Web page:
As with all such incidents, the May 24, 2022 school shooting in Uvalde, Texas reflects the tragic breakdown of morality throughout society. In an especially sickening way, though, the Uvalde shooting also highlights the grave failures of those in positions of responsibility to fight for those under their care. In releasing recently obtained footage of the law enforcement officers standing by idly during the shooting, The Austin American-Statesman provided the following details:
Like most of his writings, Bergoglio’s recent apostolic letter, Desiderio Desideravi, is so full of pseudo-Catholic gaslighting that it should be avoided by almost every Catholic wishing to preserve peace of soul. In it, he attempts to convince his “dearest sisters and brothers” that his great love for the Mass prompts him to call all souls to be spiritually nourished through its faithful celebration. One almost forgets that he is writing the letter to justify his vicious persecution of those who actually seek to make the Tridentine Mass the center of their lives.
With 164 years and scarcely a hint of true Catholic belief between them, Biden and Bergoglio represent all that has gone wrong in the Church and world since Vatican II. They did not create this great crisis, but those who did could not have found two better puppets to oversee what they intend to be the dying moments of the Church and world as we know them. These pathetic souls seem oblivious to the fact that God will crush them and their diabolical efforts — if they had paid attention in their catechism classes they might have chosen more wisely when Satan tempted them with great power if only they would betray Our Lord.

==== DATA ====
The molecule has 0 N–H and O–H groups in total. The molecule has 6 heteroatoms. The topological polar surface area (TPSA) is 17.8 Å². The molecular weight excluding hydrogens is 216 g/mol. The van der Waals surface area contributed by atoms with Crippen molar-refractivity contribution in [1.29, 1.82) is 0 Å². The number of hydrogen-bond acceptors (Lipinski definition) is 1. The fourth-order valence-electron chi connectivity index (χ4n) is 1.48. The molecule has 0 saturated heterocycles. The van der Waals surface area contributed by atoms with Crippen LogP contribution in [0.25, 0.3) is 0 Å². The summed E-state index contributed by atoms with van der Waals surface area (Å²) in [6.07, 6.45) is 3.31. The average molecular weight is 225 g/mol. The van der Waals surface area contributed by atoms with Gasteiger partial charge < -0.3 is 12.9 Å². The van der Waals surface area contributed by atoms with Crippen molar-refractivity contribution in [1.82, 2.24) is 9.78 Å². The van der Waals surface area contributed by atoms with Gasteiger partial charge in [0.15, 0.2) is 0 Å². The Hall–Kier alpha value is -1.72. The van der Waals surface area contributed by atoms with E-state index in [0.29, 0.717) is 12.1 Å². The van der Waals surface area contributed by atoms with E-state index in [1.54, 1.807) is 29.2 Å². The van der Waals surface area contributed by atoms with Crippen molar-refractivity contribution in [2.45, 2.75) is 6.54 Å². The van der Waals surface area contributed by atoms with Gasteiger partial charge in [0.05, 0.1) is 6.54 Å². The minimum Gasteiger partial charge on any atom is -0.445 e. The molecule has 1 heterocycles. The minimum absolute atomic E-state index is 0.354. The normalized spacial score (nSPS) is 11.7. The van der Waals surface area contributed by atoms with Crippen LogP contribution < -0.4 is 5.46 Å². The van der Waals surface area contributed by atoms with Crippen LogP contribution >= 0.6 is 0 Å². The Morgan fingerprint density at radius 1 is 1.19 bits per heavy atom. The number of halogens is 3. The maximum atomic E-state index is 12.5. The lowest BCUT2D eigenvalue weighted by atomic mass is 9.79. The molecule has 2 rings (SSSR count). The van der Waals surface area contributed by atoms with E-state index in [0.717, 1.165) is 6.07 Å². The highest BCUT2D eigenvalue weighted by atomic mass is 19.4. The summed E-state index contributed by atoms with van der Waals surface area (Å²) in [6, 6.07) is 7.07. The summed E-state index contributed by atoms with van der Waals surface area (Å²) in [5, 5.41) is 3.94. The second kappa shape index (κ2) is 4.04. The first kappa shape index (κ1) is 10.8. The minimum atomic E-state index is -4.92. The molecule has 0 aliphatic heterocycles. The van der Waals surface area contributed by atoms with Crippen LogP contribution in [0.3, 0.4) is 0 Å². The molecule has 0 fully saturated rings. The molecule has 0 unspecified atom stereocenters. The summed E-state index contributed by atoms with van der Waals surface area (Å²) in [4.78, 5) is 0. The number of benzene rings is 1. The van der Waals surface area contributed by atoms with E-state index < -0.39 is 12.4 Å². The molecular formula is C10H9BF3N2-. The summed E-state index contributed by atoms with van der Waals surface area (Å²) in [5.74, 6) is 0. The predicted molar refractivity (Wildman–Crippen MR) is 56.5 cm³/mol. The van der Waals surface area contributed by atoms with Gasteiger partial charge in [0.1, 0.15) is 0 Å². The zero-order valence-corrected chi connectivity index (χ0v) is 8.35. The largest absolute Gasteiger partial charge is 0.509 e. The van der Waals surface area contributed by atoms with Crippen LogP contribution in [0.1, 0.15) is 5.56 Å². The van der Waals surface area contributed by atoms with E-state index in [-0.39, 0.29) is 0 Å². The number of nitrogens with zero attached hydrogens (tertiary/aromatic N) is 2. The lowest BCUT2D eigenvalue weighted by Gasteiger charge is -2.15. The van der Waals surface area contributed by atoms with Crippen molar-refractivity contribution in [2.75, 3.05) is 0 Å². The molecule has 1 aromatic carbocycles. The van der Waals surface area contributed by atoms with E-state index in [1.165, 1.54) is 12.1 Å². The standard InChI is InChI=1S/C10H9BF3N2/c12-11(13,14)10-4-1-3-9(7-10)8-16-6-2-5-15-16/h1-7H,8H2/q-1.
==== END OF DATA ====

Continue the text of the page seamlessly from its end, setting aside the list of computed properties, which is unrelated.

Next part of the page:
In his 1846 encyclical on Faith and Religion, Qui Pluribus, Blessed Pius IX wrote about the relationship between the Catholic Faith and reason:
“[B]y means of an obviously ridiculous and extremely specious kind of argumentation, these enemies never stop invoking the power and excellence of human reason; they raise it up against the most holy faith of Christ, and they blather with great foolhardiness that this faith is opposed to human reason. Without doubt, nothing more insane than such a doctrine, nothing more impious or more opposed to reason itself could be devised. For although faith is above reason, no real disagreement or opposition can ever be found between them; this is because both of them come from the same greatest source of unchanging and eternal truth, God.”
And I say to thee: That thou art Peter, and upon this rock I will build my church, and the gates of hell shall not prevail against it. (Matthew 16:18)
Going, therefore, teach ye all the nations, baptizing them in the name of the Father, and of the Son, and of the Holy Ghost. Teaching them to observe all things whatsoever I have commanded you: and behold I am with you all days, even to the consummation of the world. (Matthew 28:20)